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10 Resume “Must-Haves”

by THEA kelley | April 28, 2020

10 Resume Must-HavesFor a great resume it’s important to include these 10 factors:

1. A clear focus on a specific role or type of job and how you are well qualified for it.

2. Emphasis on what you most want employers to remember about you – the top reason(s) that make you stand out as the best person for the job. Think of these as your key selling points.

3. Accomplishments/results/impact. How did you make a difference for your past employers? It’s not enough just to list your duties – that’s just a job description, and it won’t sell you.

4.  Skimmability. If a busy recruiter looks at your resume for just 10 seconds, what will they notice? Make sure your key selling points and other essential qualifications pop off the page. Formatting such as bullets and boldface type should be used judiciously to call attention to your most important messages.

5. Keywords. Find them by analyzing job postings. The most important keyword is your desired job title. Other important keywords are the most crucial qualifications for the job, such an MBA, channel marketing or JavaScript. Verbs are also important (see #8 below).

6. The right sections in the right order for your unique situation. Strategically choose to include the sections that work for you, in the order that works best for you. For example, if you’re a recent graduate or seeking a role in the higher education field, then your Education section should probably be near the top. Formatting is especially important – and tricky – when you’re revising your resume for a career change.

The only required sections are Name, Contact Information and Experience. Additional sections to consider are: Summary, Core Competencies (or Expertise), Education, Skills (or Technical Skills), Awards, Affiliations, Volunteer Experience, Additional Experience, and Interests (if relevant and/or brand-enhancing).

7. Formatting that works well in Applicant Tracking Systems. An ATS is a system that “reads” resumes and uses the information to fill in a standardized candidate profile. It then scores the resume according to how well it matches the job opening. The profiles that score highest–maybe the top 10-15%–may be read by human resources personnel to identify potential candidates. Make sure your resume is ATS-friendly.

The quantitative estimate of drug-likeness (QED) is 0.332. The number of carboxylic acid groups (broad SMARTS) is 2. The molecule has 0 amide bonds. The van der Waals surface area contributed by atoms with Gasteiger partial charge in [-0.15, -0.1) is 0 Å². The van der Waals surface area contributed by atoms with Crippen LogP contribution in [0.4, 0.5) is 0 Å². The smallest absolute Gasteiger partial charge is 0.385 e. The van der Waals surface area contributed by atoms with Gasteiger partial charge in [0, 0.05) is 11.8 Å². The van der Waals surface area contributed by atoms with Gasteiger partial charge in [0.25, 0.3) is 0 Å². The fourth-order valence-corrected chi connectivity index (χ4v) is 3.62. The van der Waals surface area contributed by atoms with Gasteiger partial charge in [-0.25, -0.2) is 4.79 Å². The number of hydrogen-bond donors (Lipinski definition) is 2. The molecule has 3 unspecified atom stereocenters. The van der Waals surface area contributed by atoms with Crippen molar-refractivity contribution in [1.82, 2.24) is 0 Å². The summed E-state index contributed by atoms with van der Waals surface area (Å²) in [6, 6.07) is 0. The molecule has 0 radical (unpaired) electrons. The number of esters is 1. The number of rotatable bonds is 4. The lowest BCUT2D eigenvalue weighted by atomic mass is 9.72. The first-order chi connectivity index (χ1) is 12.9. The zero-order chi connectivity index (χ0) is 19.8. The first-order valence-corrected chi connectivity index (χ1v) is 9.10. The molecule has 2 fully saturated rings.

ATS’s are easily confused and may jumble or reject your resume if you include unusual fonts or symbols, nonstandard section headings (like “Relevant Roles” instead of “Experience”), or place crucial information in headers, footers, text boxes or graphics, none of which will be read by an ATS. Don’t use this kind of formatting.

8. Strong, relevant verbs, especially at the beginning of each bullet item in your Experience section. Look at maybe a dozen job postings that are typical of your goal, list the most often repeated words that signify actions–such as “monitor,” “design,” “manage” and so on–and build your own customized verb list.

9. Clear, concise, correct writing. With so many other resumes in the running, a confusing or wordy one may end up being discarded to save time.

As for the mechanics of English – correct spelling, grammar, word usage, capitalization, punctuation, etc. – you might be surprised by how many errors you’re making. Even professional writers see a mess of red ink when an editor has gone over their work. At the very least, hire a professional proofreader. You’d be surprised how affordable it is. I can introduce you to a very capable pro who charges less than $15 to proofread a two-page resume.

Even tiny errors like bad punctuation can subtly detract from the intelligent, well educated impression you want to convey.

10. Smart management of your career timeline. Be strategic in your choices about how far back to go, whether to include months or just years, and what jobs to include or leave out. For example, you may want to consider leaving out jobs that ended too soon or follow my tips to avoid age discrimination.

Notice that I haven’t emphasized the resume’s appearance. Making it look eye-catching and attractive with tasteful use of color, shading, fonts and graphics (while following the advice in #7 above!) is a good idea too, but the 10 factors above are often more important.

Follow every one of these resume writing tips if you want a strong resume that gives you the best shot at getting the interview! If you’ve done all of this and still haven’t landed the job you want, you may want to read my post, “How to Diagnose What’s Wrong with Your Job Search.”

This article was originally published in October 2015 and has been updated for accuracy.


Young female entrepreneur enjoying business and job success against city and sunset background. Successful businesswoman smiling outdoors

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